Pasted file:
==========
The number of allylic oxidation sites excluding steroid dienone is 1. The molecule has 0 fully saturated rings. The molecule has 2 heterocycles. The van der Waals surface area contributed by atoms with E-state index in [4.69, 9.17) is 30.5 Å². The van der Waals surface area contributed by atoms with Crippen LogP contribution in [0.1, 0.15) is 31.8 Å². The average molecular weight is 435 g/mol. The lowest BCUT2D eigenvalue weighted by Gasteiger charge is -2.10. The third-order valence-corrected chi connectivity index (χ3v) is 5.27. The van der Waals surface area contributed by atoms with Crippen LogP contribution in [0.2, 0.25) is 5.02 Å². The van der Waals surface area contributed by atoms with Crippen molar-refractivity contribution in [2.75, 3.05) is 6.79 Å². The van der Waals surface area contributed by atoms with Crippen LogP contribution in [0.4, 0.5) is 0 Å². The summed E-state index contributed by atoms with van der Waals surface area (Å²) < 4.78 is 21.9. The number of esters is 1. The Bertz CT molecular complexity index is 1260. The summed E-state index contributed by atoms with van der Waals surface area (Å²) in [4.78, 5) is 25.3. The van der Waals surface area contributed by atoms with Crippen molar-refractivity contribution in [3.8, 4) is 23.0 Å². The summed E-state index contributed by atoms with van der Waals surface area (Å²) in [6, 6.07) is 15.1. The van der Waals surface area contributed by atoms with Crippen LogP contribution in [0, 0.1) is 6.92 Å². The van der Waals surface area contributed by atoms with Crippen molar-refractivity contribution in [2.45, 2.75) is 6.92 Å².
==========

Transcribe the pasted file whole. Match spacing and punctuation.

The number of allylic oxidation sites excluding steroid dienone is 1. The molecule has 0 fully saturated rings. The molecule has 2 heterocycles. The van der Waals surface area contributed by atoms with E-state index in [4.69, 9.17) is 30.5 Å². The van der Waals surface area contributed by atoms with Crippen LogP contribution in [0.1, 0.15) is 31.8 Å². The average molecular weight is 435 g/mol. The lowest BCUT2D eigenvalue weighted by Gasteiger charge is -2.10. The third-order valence-corrected chi connectivity index (χ3v) is 5.27. The van der Waals surface area contributed by atoms with Crippen LogP contribution in [0.2, 0.25) is 5.02 Å². The van der Waals surface area contributed by atoms with Crippen molar-refractivity contribution in [2.75, 3.05) is 6.79 Å². The van der Waals surface area contributed by atoms with Crippen LogP contribution in [0.4, 0.5) is 0 Å². The summed E-state index contributed by atoms with van der Waals surface area (Å²) < 4.78 is 21.9. The number of esters is 1. The Bertz CT molecular complexity index is 1260. The summed E-state index contributed by atoms with van der Waals surface area (Å²) in [4.78, 5) is 25.3. The van der Waals surface area contributed by atoms with Crippen molar-refractivity contribution in [3.8, 4) is 23.0 Å². The summed E-state index contributed by atoms with van der Waals surface area (Å²) in [6, 6.07) is 15.1. The van der Waals surface area contributed by atoms with Crippen LogP contribution in [0, 0.1) is 6.92 Å². The van der Waals surface area contributed by atoms with Crippen molar-refractivity contribution in [2.45, 2.75) is 6.92 Å².